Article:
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Understanding Artisanal miners as an economic tool

Understanding Artisanal miners as an economic tool

yagden engineering

FACTS

  • There are approximately 100 million artisanal miners globally.
  • Approximately about Plus 500 000 artisanal miners in Zimbabwe as of 2017 UNIDO report.
  • Artisanal and small-scale production supply accounts for 80% of global sapphire, 20% of gold mining and up to 20% of diamond mining.

By Regis Jabulani Maburutse

“The Mukorokoza has increasingly captured the interest of the government, international organizations, and private corporations because of its growing role in the national economy and its impacts on society and the environment yet banks and micro-financing sectors have remained skeptical on this sector.”

According to Wayne Williams, founder and Managing Director, of Yagden Engineering, “manufacturers of small scale mining equipment have been overshadowed by the Chinese cheap and non-durable equipment yet banks and the micro-financing sector has not yet woken up to smell the coffee in this lucrative low hanging fruit.”

Asked on how this important sector could be tapped into, Williams further alluded that if Banks and the Micro-Financing sector could hold a mining indaba with the local manufacturers and come up with financing products that are tailor-made specifically for the sector then the underground wealth of this country could be tapped into for the betterment of the country.

The artisanal mining sector also provides new opportunities for private sector partnerships that seek to invest in the production of scarce resources while maintaining a supply chain that is compliant with international standards.

Williams extended that Korokozas are “the best prospectus and scanners of underground minerals for very small financial requirements,” further explaining that these miners do not waste their time if there is no resource available.

Despite the fact that “these Artisanal miners labour under archaic and difficult working conditions and live in extreme poverty, often receiving less than 9% of the retail price of the stones they extract.”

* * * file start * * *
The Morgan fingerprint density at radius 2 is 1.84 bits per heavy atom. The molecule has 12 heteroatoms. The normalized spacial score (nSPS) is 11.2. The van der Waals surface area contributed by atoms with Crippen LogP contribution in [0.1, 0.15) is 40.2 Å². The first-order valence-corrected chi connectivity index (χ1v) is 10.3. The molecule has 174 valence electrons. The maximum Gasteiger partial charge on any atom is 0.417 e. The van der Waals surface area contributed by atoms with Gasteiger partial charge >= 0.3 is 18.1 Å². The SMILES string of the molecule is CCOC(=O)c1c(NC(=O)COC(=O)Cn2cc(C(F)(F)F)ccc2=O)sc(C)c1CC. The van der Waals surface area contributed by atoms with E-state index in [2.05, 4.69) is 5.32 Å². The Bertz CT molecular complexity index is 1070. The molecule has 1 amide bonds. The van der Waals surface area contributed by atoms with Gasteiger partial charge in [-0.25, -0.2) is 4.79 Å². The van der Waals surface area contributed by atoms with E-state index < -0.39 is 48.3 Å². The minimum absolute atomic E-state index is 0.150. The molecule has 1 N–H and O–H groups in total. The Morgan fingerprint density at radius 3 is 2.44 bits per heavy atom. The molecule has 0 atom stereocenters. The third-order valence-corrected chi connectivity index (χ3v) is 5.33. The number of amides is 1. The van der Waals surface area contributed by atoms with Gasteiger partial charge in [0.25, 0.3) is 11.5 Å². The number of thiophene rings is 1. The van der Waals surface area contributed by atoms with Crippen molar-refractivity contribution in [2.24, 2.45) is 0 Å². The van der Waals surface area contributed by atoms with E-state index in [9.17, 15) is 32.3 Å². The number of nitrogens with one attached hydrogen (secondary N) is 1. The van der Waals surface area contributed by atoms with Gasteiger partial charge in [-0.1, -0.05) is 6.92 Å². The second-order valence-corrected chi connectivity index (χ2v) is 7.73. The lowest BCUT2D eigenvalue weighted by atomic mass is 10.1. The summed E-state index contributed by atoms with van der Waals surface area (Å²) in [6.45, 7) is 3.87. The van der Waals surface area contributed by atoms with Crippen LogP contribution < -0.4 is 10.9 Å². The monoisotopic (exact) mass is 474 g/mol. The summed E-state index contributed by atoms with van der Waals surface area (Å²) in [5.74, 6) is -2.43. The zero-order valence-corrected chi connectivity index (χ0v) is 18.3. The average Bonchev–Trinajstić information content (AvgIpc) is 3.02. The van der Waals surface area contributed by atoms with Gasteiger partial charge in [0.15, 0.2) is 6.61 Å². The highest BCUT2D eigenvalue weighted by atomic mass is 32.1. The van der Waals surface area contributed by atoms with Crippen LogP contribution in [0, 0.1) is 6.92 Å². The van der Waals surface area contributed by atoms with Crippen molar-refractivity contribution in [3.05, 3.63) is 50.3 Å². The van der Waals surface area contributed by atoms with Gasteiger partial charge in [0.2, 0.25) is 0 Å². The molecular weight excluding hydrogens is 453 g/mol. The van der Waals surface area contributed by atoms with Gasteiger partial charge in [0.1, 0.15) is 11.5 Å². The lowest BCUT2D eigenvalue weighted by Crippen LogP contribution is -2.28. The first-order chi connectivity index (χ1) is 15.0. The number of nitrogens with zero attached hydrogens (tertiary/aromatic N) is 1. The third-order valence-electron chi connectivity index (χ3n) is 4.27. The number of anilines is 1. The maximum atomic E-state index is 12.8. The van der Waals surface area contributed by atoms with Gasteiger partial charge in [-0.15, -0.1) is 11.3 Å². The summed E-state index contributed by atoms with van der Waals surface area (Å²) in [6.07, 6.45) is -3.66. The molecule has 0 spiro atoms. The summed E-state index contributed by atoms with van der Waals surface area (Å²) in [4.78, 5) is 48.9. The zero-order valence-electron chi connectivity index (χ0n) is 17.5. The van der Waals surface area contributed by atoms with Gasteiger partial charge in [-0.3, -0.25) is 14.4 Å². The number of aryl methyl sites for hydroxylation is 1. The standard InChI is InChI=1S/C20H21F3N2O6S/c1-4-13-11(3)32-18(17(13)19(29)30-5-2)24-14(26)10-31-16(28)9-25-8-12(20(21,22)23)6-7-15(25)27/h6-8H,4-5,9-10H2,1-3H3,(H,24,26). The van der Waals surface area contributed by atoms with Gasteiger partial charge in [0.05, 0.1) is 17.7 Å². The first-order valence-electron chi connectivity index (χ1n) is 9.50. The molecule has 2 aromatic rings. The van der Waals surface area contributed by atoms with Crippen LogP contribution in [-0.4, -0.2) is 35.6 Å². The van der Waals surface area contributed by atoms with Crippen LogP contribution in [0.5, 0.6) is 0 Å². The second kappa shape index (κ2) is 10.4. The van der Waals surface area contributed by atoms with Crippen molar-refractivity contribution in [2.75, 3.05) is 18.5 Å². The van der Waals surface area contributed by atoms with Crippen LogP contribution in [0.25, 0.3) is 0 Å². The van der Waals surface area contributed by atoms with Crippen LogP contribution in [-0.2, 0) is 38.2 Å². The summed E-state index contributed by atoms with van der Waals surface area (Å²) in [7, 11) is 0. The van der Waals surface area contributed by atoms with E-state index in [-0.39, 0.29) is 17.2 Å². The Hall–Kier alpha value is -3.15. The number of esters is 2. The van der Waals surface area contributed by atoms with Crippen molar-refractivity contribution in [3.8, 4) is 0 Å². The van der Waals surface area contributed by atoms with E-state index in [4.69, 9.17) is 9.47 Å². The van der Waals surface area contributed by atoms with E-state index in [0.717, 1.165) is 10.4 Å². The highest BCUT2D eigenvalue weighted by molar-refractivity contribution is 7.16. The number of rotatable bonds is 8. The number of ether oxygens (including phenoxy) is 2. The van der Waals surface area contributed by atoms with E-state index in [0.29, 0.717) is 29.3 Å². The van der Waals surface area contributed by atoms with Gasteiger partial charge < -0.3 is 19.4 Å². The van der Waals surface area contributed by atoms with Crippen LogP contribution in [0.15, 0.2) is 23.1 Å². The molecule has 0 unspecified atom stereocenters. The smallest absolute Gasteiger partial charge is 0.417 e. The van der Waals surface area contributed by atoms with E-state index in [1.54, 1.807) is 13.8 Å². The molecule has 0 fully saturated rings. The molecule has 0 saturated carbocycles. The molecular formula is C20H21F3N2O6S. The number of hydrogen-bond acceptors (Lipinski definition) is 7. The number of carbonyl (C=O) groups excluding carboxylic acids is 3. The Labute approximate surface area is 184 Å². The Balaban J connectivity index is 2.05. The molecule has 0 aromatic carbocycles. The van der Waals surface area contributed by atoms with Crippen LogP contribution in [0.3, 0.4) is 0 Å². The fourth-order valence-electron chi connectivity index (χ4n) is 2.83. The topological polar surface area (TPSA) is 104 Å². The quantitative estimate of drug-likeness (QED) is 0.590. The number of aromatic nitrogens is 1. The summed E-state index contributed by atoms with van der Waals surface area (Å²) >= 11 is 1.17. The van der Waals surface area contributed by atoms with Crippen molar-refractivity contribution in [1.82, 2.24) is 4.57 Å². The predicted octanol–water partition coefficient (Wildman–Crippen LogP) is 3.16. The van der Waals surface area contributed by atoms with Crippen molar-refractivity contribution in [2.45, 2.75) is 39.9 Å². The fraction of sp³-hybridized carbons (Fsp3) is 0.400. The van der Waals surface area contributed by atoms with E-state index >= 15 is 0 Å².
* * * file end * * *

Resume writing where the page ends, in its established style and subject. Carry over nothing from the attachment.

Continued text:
It is argued that if this sector could be formalized in the financial sector Zimbabwe will have an equitable distribution of cash as this sector deals with cash on a day to day basis.

A lack of internal controls leads to disconnected and often illegal mining and prevents miners from acquiring the licenses required to operate within the law, the equipment necessary to increase their gains, and the assets needed to diversify their livelihoods.

Yagden Engineering, located in Msasa Harare and Thorngroove in Bulawayo, are manufacturers of “hammer mills, crushers, separators, conveyor belting, Amalgam Barrels and allied products for the Mukorokoza in Zimbabwe and Africa at large.”

Williams noted that “not surprisingly, miners often become incentivized to mine quickly, sell fast, and rapidly move on to new sites. These practices have devastating economic and environmental consequences, negatively impact on fidelity Gold purchases.”

However, despite the negative and devastating economic and environmental consequences, Yagden Engineering fully supports the Mukorokoza as demonstrated by their commitment to this sector for the past 29 years.

According to Williams, through strengthening tenure security and clarifying property rights resource poverty and conflicts can be reduced significantly while also providing incentives for mitigating environmental impacts of this extractive sector.

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“When artisanal and small-scale miners’ rights to prospect and dig are formal and secure, they are more likely to sell through legal channels, enabling the government to track the origin of minerals and prevent them from fueling conflict.”

Mukorokoza or an Artisanal and Small-Scale Miner have a presence in approximately 80 countries worldwide with Africa hosting the majority due to political and economic challenges in individual countries.  Mukorokoza is a subsistence miner who is not officially employed by a mining company but works independently, mining minerals using own resources, usually by hand, and for any business, this is a low hanging fruit.

It is widespread in developing countries such as Zimbabwe that such a hanging fruit is not tapped into due to social, political and economic fears. Though the informal nature and on the whole un-mechanized operation generally results in low productivity, the sector represents an important livelihood and income source for the poverty affected local population. It ensures the existence of millions of families in rural areas of Zimbabwe.

“About 100 million people – workers and their families – depend on artisanal mining compared to about 7 million people worldwide in industrial mining.” Extract from USAID Artisanal and small scale mining.

A 2017 UNIDO report by Andrew Mambondiyana [xi] estimated that between 2012 to 2017 over 500,000 Zimbabweans were engaged in artisanal mining; whilst another UNIDO report [xii] estimated two million people were dependent on artisanal mining for their livelihood in the absence of jobs in the formal employment sector.


This article first appeared in the Mining Zimbabwe Magazine June 2021 issue

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